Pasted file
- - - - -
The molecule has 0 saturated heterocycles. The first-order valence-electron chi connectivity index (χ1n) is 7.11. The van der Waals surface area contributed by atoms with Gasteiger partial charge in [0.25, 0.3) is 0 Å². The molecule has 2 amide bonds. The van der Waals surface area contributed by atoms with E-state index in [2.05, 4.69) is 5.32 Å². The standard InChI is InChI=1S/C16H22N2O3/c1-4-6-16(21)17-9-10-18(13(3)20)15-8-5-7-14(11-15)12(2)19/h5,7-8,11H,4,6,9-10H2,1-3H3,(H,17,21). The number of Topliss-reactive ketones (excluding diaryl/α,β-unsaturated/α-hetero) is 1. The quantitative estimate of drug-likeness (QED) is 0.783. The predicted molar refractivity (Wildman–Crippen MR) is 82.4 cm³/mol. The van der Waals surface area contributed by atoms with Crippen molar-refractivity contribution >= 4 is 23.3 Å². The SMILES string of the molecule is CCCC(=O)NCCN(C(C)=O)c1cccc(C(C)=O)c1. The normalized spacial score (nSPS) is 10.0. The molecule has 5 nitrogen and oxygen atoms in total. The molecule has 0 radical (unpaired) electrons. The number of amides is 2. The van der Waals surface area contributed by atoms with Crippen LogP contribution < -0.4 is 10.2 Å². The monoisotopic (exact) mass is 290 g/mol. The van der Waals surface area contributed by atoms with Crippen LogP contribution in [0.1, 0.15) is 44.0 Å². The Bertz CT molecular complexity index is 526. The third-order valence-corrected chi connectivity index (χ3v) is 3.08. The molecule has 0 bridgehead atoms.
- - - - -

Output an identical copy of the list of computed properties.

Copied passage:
The molecule has 0 saturated heterocycles. The first-order valence-electron chi connectivity index (χ1n) is 7.11. The van der Waals surface area contributed by atoms with Gasteiger partial charge in [0.25, 0.3) is 0 Å². The molecule has 2 amide bonds. The van der Waals surface area contributed by atoms with E-state index in [2.05, 4.69) is 5.32 Å². The standard InChI is InChI=1S/C16H22N2O3/c1-4-6-16(21)17-9-10-18(13(3)20)15-8-5-7-14(11-15)12(2)19/h5,7-8,11H,4,6,9-10H2,1-3H3,(H,17,21). The number of Topliss-reactive ketones (excluding diaryl/α,β-unsaturated/α-hetero) is 1. The quantitative estimate of drug-likeness (QED) is 0.783. The predicted molar refractivity (Wildman–Crippen MR) is 82.4 cm³/mol. The van der Waals surface area contributed by atoms with Crippen molar-refractivity contribution >= 4 is 23.3 Å². The SMILES string of the molecule is CCCC(=O)NCCN(C(C)=O)c1cccc(C(C)=O)c1. The normalized spacial score (nSPS) is 10.0. The molecule has 5 nitrogen and oxygen atoms in total. The molecule has 0 radical (unpaired) electrons. The number of amides is 2. The van der Waals surface area contributed by atoms with Crippen LogP contribution < -0.4 is 10.2 Å². The monoisotopic (exact) mass is 290 g/mol. The van der Waals surface area contributed by atoms with Crippen LogP contribution in [0.1, 0.15) is 44.0 Å². The Bertz CT molecular complexity index is 526. The third-order valence-corrected chi connectivity index (χ3v) is 3.08. The molecule has 0 bridgehead atoms.